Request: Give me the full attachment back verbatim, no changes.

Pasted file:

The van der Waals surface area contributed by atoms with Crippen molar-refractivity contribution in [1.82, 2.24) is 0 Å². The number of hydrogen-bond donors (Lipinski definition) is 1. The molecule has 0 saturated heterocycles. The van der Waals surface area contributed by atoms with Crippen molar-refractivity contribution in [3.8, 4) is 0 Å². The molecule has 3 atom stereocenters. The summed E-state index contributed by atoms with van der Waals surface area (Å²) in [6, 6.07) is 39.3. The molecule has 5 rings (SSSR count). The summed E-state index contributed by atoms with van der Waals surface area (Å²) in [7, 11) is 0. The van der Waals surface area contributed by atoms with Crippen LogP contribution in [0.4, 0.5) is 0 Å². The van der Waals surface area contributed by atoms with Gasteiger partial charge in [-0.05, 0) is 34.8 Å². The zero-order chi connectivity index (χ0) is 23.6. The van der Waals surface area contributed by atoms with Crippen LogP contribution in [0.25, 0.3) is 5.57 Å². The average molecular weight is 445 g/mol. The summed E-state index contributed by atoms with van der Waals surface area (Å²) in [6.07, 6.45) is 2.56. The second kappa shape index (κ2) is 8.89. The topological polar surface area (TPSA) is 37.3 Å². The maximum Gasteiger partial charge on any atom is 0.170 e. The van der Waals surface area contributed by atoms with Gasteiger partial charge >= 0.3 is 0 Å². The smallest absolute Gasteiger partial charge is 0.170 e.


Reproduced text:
The van der Waals surface area contributed by atoms with Crippen molar-refractivity contribution in [1.82, 2.24) is 0 Å². The number of hydrogen-bond donors (Lipinski definition) is 1. The molecule has 0 saturated heterocycles. The van der Waals surface area contributed by atoms with Crippen molar-refractivity contribution in [3.8, 4) is 0 Å². The molecule has 3 atom stereocenters. The summed E-state index contributed by atoms with van der Waals surface area (Å²) in [6, 6.07) is 39.3. The molecule has 5 rings (SSSR count). The summed E-state index contributed by atoms with van der Waals surface area (Å²) in [7, 11) is 0. The van der Waals surface area contributed by atoms with Crippen LogP contribution in [0.4, 0.5) is 0 Å². The van der Waals surface area contributed by atoms with Gasteiger partial charge in [-0.05, 0) is 34.8 Å². The zero-order chi connectivity index (χ0) is 23.6. The van der Waals surface area contributed by atoms with Crippen LogP contribution in [0.25, 0.3) is 5.57 Å². The average molecular weight is 445 g/mol. The summed E-state index contributed by atoms with van der Waals surface area (Å²) in [6.07, 6.45) is 2.56. The second kappa shape index (κ2) is 8.89. The topological polar surface area (TPSA) is 37.3 Å². The maximum Gasteiger partial charge on any atom is 0.170 e. The van der Waals surface area contributed by atoms with Gasteiger partial charge >= 0.3 is 0 Å². The smallest absolute Gasteiger partial charge is 0.170 e.